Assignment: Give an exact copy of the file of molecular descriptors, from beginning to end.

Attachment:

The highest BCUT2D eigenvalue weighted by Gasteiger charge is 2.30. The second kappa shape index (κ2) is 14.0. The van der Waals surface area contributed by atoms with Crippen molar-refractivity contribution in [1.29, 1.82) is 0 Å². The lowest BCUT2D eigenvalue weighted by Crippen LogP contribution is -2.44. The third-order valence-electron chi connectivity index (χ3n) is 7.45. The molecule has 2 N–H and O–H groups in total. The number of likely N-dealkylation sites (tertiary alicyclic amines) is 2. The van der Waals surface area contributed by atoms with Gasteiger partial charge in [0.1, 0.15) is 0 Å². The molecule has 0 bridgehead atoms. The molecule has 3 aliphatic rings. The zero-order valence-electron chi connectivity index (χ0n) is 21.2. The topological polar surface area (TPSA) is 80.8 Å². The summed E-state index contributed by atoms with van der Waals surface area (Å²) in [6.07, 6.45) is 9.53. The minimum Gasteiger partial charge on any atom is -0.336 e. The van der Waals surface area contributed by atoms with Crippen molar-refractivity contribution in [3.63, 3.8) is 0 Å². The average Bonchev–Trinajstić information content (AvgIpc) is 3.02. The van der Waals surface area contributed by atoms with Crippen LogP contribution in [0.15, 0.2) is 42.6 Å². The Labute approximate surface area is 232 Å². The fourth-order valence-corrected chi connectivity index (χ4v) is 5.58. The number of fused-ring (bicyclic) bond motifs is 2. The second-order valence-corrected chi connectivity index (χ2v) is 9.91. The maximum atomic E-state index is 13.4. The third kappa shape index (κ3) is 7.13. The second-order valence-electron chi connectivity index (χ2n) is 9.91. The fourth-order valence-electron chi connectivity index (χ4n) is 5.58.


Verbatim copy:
The highest BCUT2D eigenvalue weighted by Gasteiger charge is 2.30. The second kappa shape index (κ2) is 14.0. The van der Waals surface area contributed by atoms with Crippen molar-refractivity contribution in [1.29, 1.82) is 0 Å². The lowest BCUT2D eigenvalue weighted by Crippen LogP contribution is -2.44. The third-order valence-electron chi connectivity index (χ3n) is 7.45. The molecule has 2 N–H and O–H groups in total. The number of likely N-dealkylation sites (tertiary alicyclic amines) is 2. The van der Waals surface area contributed by atoms with Gasteiger partial charge in [0.1, 0.15) is 0 Å². The molecule has 0 bridgehead atoms. The molecule has 3 aliphatic rings. The zero-order valence-electron chi connectivity index (χ0n) is 21.2. The topological polar surface area (TPSA) is 80.8 Å². The summed E-state index contributed by atoms with van der Waals surface area (Å²) in [6.07, 6.45) is 9.53. The minimum Gasteiger partial charge on any atom is -0.336 e. The van der Waals surface area contributed by atoms with Crippen molar-refractivity contribution in [3.63, 3.8) is 0 Å². The average Bonchev–Trinajstić information content (AvgIpc) is 3.02. The van der Waals surface area contributed by atoms with Crippen LogP contribution in [0.15, 0.2) is 42.6 Å². The Labute approximate surface area is 232 Å². The fourth-order valence-corrected chi connectivity index (χ4v) is 5.58. The number of fused-ring (bicyclic) bond motifs is 2. The second-order valence-corrected chi connectivity index (χ2v) is 9.91. The maximum atomic E-state index is 13.4. The third kappa shape index (κ3) is 7.13. The second-order valence-electron chi connectivity index (χ2n) is 9.91. The fourth-order valence-electron chi connectivity index (χ4n) is 5.58.